Dr. Ruth Wedgwood is the Edward B. Burling Professor of International Law and Diplomacy at Johns Hopkins University School of Advanced International Studies. Dr. Wedgwood is a Senior Fellow of the Council on Foreign Relations, Member of the Secretary of State's Advisory Committee on International Law, Member of the Defense Policy Board, U.S. Member of the U.N. Human Rights Committee, Co-Director of Studies of the Research Center of the Hague Academy of International Law, and Independent Expert for the International Criminal Tribunal for the former Yugoslavia. Dr. Wedgwood served as the Charles Stockton Professor of International Law at the U.S. Naval War College in Newport, RI and as Professor of Law at the Yale University Law School, 1986-2002. Dr. Wedgwood received the J.D. degree from Yale University Law School.
Preemptive Self-Defense and the U.N. Charter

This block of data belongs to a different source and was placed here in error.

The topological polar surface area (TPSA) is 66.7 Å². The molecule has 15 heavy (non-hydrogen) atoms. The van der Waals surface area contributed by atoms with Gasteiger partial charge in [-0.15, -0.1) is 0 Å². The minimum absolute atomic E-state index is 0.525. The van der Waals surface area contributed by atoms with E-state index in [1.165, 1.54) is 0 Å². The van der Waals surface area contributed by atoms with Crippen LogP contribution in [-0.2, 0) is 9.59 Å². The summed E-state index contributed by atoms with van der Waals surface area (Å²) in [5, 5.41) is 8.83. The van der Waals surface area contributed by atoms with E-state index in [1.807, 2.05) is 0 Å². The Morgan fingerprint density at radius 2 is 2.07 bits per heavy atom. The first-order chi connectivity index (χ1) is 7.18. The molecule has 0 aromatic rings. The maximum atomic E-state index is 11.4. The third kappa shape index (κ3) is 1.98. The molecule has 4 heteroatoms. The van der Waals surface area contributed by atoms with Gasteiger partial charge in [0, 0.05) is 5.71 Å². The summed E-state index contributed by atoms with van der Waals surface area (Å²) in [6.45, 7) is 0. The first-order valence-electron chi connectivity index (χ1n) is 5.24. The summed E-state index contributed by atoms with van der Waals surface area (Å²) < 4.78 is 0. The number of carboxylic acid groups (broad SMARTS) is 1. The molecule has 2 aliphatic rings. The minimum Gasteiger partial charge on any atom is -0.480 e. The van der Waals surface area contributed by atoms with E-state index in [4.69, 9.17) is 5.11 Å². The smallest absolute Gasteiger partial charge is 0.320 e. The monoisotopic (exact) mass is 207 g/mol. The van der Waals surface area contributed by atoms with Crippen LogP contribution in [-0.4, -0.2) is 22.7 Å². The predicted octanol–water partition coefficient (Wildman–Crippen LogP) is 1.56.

The talk will focus on the limits of self-defense under international law, in the case of Iraq and more generally under the President's new National Security Strategy. As background, the National Security Strategy of the USA, issued in September 2002, states the following: “For centuries, international law recognized that nations need not suffer an attack before they can lawfully take action to defend themselves against forces that present an imminent danger of attack. Legal scholars and international jurists often conditioned the legitimacy of preemption on the existence of an imminent threat – most often a visible mobilization of armies, navies, and air forces preparing to attack. … We must adapt the concept of imminent threat to the capabilities and objectives of today’s adversaries. Rogue states and terrorists do not seek to attack us using conventional means. … The United States has long maintained the option of preemptive actions to counter a sufficient threat to our national security. The greater the threat, the greater is the risk of inaction – and the more compelling the case for taking anticipatory action to defend ourselves, even if uncertainty remains as to the time and place of the enemy’s attack. To forestall or prevent such hostile acts by our adversaries, the United States will, if necessary, act preemptively.”